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How to Neuter Dog?



(June 10, 2010)

Dog neutering is a common surgical procedure that is carried out for several reasons. You can help care for your dog after neutering with the help of a few simple tips about what to expect during and after the procedure. Dog neutering has several advantages for the pet as well as the owner. Spaying is the procedure of surgically preventing female dogs from reproducing while neutering is the surgical procedure that prevents male dogs from reproducing. Neutering a male dog thus eliminates the possibility of unwanted pregnancies. In addition, dog neutering helps lower testosterone levels and this is turn helps lower your dog’s risk of contracting cancer. Lower testosterone levels contribute to a lower risk of developing dog cancer. In addition, dog neutering has a calming effect on dogs. In other words, dogs are less likely to mark their territory and be aggressive after being neutered. Neutered dogs can thus be trained and housebroken more easily. Many dog owners ask the question, how and when to neuter dog?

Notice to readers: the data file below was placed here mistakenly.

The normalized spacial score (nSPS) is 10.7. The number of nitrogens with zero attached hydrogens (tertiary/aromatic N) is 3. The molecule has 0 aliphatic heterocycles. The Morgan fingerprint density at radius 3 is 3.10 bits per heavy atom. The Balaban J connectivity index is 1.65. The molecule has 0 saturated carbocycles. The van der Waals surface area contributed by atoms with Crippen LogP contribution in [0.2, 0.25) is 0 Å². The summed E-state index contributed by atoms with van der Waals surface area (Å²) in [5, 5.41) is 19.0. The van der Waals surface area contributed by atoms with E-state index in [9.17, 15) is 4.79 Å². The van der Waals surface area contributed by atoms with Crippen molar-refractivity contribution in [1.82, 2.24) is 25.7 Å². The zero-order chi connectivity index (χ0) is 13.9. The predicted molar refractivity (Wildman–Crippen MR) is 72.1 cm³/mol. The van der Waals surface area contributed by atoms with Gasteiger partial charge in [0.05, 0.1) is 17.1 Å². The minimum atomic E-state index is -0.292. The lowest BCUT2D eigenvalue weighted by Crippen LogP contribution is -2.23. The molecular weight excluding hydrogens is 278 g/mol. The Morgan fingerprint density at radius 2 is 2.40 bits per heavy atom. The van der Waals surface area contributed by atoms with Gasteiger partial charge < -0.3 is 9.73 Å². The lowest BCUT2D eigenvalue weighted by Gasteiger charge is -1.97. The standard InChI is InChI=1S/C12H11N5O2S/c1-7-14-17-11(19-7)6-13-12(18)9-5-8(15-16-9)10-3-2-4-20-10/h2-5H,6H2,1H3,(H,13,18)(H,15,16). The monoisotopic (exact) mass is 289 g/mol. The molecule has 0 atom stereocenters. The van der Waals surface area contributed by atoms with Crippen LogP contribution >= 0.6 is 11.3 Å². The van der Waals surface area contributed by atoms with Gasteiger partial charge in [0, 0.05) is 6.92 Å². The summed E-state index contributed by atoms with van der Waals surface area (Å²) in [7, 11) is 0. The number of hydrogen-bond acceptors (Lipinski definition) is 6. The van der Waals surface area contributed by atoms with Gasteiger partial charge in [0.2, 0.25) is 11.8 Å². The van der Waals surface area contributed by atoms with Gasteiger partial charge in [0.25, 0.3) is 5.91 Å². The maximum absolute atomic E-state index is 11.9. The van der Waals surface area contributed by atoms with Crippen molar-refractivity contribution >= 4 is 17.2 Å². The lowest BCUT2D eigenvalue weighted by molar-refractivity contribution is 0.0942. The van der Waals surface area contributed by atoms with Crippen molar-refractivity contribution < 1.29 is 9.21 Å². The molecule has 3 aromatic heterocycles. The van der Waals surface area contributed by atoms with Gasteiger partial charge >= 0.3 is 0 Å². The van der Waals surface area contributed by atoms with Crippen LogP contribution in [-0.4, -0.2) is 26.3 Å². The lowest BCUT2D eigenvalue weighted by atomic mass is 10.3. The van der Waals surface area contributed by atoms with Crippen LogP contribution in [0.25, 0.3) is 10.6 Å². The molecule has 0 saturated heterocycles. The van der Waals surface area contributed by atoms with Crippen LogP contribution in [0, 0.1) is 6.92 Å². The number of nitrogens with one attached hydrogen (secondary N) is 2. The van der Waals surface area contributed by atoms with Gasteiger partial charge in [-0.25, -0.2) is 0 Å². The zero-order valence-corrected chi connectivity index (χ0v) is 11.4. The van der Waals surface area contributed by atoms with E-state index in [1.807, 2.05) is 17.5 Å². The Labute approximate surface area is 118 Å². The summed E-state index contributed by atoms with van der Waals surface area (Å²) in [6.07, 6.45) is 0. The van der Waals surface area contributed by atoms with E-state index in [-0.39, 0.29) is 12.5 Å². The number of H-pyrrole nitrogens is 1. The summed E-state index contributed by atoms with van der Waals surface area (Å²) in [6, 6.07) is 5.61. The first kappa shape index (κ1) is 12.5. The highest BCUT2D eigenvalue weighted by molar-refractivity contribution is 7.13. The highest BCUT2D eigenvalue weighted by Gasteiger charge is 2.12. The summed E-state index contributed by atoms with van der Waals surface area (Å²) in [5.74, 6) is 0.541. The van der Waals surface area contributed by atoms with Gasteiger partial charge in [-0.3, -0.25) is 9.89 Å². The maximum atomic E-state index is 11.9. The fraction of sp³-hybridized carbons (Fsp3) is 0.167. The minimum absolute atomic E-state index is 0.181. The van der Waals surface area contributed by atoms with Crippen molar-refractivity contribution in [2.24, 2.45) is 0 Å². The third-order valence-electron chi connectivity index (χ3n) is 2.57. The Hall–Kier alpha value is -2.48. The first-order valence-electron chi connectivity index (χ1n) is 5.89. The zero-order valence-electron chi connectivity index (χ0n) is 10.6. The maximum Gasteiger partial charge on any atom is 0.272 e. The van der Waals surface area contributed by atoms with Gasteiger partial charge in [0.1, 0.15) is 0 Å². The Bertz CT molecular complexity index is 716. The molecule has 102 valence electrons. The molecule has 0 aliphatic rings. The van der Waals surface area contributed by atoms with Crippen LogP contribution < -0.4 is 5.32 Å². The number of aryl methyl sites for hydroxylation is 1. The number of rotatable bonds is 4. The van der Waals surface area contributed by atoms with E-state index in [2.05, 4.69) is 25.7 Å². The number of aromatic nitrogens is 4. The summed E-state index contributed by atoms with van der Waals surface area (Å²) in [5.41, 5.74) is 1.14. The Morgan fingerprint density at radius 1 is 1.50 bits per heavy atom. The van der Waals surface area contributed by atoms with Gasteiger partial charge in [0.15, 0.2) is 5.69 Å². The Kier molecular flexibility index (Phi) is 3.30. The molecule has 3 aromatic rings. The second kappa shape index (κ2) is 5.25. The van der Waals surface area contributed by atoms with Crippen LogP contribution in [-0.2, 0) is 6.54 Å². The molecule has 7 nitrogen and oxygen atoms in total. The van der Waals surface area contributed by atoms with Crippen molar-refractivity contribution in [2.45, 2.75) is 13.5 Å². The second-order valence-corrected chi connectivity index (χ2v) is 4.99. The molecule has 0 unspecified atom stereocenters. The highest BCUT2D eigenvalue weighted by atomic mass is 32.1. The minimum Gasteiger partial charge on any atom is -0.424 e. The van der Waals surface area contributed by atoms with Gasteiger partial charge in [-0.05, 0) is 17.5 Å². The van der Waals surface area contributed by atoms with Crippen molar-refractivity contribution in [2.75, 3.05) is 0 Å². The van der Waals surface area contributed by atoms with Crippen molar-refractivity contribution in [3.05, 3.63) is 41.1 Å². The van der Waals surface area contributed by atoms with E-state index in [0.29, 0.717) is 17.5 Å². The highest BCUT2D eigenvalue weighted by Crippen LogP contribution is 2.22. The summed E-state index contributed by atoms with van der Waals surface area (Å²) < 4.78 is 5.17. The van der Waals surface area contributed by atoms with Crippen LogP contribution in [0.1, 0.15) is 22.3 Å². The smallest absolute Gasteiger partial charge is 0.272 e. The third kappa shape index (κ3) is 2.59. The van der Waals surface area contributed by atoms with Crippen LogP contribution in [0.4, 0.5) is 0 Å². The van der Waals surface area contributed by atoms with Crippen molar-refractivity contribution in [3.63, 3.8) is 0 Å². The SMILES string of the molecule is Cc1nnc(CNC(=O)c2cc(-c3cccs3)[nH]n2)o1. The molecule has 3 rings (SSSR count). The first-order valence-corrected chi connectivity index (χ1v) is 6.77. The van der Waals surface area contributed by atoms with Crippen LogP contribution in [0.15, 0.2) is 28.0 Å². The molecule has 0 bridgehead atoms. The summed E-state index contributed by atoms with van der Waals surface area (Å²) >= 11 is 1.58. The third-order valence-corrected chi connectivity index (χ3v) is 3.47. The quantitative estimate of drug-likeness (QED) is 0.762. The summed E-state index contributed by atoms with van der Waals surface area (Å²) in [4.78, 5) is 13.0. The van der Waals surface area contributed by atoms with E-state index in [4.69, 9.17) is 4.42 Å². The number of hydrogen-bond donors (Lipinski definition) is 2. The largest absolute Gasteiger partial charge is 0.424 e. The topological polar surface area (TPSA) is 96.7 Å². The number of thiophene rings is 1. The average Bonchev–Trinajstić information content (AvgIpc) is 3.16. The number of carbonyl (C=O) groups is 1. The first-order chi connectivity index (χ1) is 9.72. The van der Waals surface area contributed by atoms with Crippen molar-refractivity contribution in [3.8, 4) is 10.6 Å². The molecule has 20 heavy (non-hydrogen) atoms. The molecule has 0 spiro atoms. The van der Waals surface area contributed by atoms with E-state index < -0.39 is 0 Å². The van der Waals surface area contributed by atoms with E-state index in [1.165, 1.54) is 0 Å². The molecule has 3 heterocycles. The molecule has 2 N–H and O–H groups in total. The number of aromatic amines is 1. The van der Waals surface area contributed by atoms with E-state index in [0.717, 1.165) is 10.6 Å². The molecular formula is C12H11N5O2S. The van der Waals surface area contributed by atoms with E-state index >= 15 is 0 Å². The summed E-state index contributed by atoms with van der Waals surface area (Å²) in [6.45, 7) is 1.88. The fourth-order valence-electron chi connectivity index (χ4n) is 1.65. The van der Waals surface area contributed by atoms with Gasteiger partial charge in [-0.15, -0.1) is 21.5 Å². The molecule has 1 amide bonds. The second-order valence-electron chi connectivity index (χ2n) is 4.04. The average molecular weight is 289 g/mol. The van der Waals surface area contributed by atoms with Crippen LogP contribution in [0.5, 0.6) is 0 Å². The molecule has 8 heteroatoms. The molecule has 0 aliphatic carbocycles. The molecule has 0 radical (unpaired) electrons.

To neuter a dog, you have to first consult your veterinarian to help assess your dog’s individual health requirements. Once your veterinarian has decided upon a date and time for the surgery, it is a relatively quick and easy affair. Dog neutering is a lot simpler than spaying. This is because neutering male dogs does not involve a procedure as invasive as that required for spaying female dogs. Before your dog is neutered, he will be given general anesthesia. This means that your dog will be unconscious during the surgical procedure of neutering. The veterinary surgeon will then shave or pluck the hair from around your dog’s scrotum and disinfect the area. Once this is done, he will make an incision on the scrotum, remove the testicles and then close the incision with stitches or surgical glue. Your dog will take about 10 to 14 days to completely recover from neutering. Dog care after neutering is very important to ensure that your pet has a complete recovery. You can expect your dog to be a bit disoriented and groggy after neutering. This is normal and a result of general anesthesia. Generally, veterinary surgeons prefer to operate on dogs in the morning so that their progress after surgery may be monitored. Your dog may not have a proper appetite and may experience nausea and vomiting after the surgery. In addition, your dog may seem sleepy and lethargic after his surgery and may exhibit incontinence.

Submitted by N M on June 10, 2010 at 12:26

 

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